For the last phase of my PhD data collection, I travel around the country (Denpasar, Banda Aceh, Jayapura, Makassar, Jayapura, Banjarmasin, and, err, Jakarta) to explore the dynamics between Islam, national identity, and television culture among young Indonesians. I have completed my Denpasar and Banda Aceh visits and, as usual, what I've learned so far - although far from finished - has made me felt just about the size of a pebble.
I met with a former student of mine, a local Acehnese, and one of the most intelligent human beings I've had in my class. Overlooking Lampuuk beach, she told me about her childhood, the long history of violence in Aceh, and how, during dinner with family, they overhear gunshots and continue eating. "When a relative has gone missing, it means they're not coming back," she told me.
Lampuuk Beach, Aceh.
Exploring the thoughts of my Acehnese respondents, the local customs, the food, the panoramic view, and reading about its political history - it is difficult not to realise the uniqueness of this region. I believe if it were not for the acculturation between traditional Acehnese culture and Islam, the socio-cultural practices would not be as peaceful, particularly after three decades of military occupation.* I found instances that prove the implementation of Islamic law in Banda Aceh a result of consensus, far more consciously formed than most of Javanese Muslims I have come to know all my life.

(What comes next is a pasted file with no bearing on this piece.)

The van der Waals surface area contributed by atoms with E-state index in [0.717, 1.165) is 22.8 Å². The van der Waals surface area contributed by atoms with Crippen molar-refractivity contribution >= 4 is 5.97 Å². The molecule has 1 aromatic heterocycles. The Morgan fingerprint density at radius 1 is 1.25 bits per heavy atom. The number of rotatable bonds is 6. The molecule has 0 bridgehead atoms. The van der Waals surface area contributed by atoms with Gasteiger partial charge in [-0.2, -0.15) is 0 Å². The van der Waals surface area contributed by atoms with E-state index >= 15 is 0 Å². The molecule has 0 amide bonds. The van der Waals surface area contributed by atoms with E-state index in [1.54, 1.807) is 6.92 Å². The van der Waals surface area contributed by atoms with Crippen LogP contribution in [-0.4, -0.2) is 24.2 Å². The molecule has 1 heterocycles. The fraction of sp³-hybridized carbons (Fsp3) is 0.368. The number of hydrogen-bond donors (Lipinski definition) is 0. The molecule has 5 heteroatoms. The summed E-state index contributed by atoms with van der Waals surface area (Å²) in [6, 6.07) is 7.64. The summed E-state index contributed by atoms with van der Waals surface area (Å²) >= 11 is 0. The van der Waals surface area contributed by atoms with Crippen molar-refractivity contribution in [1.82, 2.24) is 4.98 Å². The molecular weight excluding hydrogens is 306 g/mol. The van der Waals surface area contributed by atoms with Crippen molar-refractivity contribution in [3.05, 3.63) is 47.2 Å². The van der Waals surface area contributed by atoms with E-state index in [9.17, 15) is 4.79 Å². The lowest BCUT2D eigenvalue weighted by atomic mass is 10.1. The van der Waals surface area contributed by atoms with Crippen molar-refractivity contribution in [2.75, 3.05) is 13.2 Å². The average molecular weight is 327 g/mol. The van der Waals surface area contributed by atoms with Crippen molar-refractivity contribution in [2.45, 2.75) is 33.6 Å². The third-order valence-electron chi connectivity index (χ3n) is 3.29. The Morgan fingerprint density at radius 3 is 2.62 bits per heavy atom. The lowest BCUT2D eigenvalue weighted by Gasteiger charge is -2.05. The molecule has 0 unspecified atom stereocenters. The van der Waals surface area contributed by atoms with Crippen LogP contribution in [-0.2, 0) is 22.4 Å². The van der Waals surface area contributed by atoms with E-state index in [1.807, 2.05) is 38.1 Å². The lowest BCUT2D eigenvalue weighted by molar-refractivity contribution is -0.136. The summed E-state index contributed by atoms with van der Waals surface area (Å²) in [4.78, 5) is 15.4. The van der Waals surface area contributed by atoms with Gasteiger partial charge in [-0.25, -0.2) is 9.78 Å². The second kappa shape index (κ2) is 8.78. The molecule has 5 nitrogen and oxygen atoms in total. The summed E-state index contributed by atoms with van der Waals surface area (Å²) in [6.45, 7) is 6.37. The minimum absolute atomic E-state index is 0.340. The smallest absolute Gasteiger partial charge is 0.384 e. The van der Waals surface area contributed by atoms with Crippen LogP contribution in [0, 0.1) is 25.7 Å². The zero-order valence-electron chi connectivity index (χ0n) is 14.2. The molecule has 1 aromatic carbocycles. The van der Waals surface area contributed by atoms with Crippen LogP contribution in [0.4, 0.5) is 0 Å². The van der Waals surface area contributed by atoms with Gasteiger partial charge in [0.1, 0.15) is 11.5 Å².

I cannot help but fall in love a bit with Serambi Mekkah, where the women I meet veil their heads and not their minds.
* For those interested to read more about the history and culture of Aceh, I recommend Aceh: History, Politics and Culture by Arndt Graf, Susanne Schroter, Edwin Wieringa (Eds).